Bannerman and his lady today decided to kick back in Gold Class. The film? Casino Royale.
To those of you who haven’t seen this flick, as ’Molly’ Meldrum would say, "Do yourselves a favour". For those dyed-in-the-wool Sean Connery fans, rest easy. The franchise has been awakened from a long slumber and severely jolted back to a real life with a solid dose of Daniel Craig. At thirty-nine years of age, Craig is just about the right age for a fit, well-trained MI6 agent to be hitting the road. Daniel Craig carries off the role of the cold, efficient killer-spy to an impressive degree. So much so, that Bannerman’s impression is that Fleming himself would not have been happier.
This tale, the twenty-first of the Bond genre, portrays a James Bond at his mental, physical and egotistical peak. He is self-assured, arrogant, and also a man. A man with faults, just like any other. ’M’, played again admirably by Dame Judy Dench, can see right through him. She labels him for what she knows him to be, but which Bond is yet to discover for himself.
The plot deals with Bond tackling a terrorist banker who is playing the casinos and stock markets of the world with his clients money. A dangerous game, to be sure. Bond is accompanied by Her Majesty’s Treasury representative, Vesper Lynd. Vesper is also a self-assured, beautiful and somewhat arrogant human being, charged with ensuring that Bond doesn’t gamble un-necessarily with HM’s money. She is also naive when it comes to exactly who and what Bond is. When faced with his ability to kill and survive no matter what, she suddenly realises the yawning gulf between her world and his.
The movie is intriguing, as most of the franchise have been, in its settings, the people and surroundings. The Casino in Montenegro and the high-stakes poker championship in which Bond hopes to take down the terrorist banker, Le Chiffre, are particularly enthralling. This movie is missing many of the expected Bond ’gadgets’, save for a brief intro into how he happened by the Aston Martin DB5, and ’M’s provisioning of his latest steed, the Aston Martin DBS. We discover that Daniel Craig’s Bond favours Omega watches, as opposed to some of his predecessors with their Rolex Submariner. He doesn’t smoke, whereas we know for a fact that Fleming’s Bond did. We hear the recipe for a drink Bond concocts at the Casino, which he later names ’Vesper’ in honour of the lady he eventually falls for. For the record, it’s three measures of Gordon’s gin, one (1) measure of vodka, and a half-measure of Kina Lillet. Serve with a peeling of a lemon in a deep martini glass, and there you have it!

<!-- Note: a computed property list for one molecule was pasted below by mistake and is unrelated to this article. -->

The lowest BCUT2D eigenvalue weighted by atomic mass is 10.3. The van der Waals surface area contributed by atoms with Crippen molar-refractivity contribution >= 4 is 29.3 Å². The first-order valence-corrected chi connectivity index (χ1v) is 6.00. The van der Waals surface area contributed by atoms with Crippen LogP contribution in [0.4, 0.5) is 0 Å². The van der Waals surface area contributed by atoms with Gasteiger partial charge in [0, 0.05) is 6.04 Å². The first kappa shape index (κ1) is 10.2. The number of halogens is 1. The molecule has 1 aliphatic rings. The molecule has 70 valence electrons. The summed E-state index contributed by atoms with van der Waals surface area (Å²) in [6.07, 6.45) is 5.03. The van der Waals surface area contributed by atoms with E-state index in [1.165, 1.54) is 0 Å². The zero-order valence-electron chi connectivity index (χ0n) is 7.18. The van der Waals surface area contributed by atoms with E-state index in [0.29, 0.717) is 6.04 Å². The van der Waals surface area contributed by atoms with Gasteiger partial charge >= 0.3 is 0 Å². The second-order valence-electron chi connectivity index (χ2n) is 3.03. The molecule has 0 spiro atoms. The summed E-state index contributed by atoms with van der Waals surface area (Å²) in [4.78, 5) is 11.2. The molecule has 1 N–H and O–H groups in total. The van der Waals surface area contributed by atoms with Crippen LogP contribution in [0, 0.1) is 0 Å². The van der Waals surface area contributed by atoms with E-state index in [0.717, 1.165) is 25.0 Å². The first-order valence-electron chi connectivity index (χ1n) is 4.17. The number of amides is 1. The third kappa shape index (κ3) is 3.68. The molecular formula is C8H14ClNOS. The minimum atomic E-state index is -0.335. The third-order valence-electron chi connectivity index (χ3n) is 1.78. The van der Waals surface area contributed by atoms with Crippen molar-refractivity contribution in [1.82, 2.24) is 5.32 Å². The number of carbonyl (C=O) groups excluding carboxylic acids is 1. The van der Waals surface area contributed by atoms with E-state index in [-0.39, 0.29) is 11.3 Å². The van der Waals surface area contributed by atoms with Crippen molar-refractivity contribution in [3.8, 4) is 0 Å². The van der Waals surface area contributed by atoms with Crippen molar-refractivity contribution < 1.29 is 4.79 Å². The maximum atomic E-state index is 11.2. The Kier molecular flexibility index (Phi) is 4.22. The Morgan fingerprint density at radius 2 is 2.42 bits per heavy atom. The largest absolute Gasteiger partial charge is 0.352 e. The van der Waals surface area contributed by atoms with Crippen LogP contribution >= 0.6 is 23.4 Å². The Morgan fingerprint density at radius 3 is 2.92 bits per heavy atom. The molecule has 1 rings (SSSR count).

There were some rough edges to the story, which does well to portray a young Bond on his first ’00’ outing in accordance with Fleming’s dictates. Those who’ve read the novels will know that Bond actually fell in love once, married and lost his young wife to a killer’s vendetta. He never allowed another woman to penetrate his defences again. Bannerman can’t remember exactly which book it is, but this movie makes good attempts to portray this side of the character. Craig plays the coldly efficient killer and fragile, accessible male to an absolute tee. It is a little unsettling to be forced to realise that the cold war is long over with, terrorism is the new black for spys and 1962 is actually 2007. The tactics and mindsets don’t change, however. This flick is non-stop action, from the opening scenes to the closing credits. The unexpected is always around the corner, as are, sadly, some of the ridiculous. A building sinking into a Venetian canal, Bannerman found, is a little bit out there. The real saving grace for the film is a total lack of tongue-in-cheek double entendres and corny jokes by Bond at a villains expense. This movie is all about the business, means business and most definitely IS the business.
On a rating scale of 10, and recalling that this movie has to meet a certain genre expectation, Bannerman rates it a strong 8. If you haven’t seen it because you’re tired of Bond flicks, put aside your expectations and go for the ride. You won’t be sorry.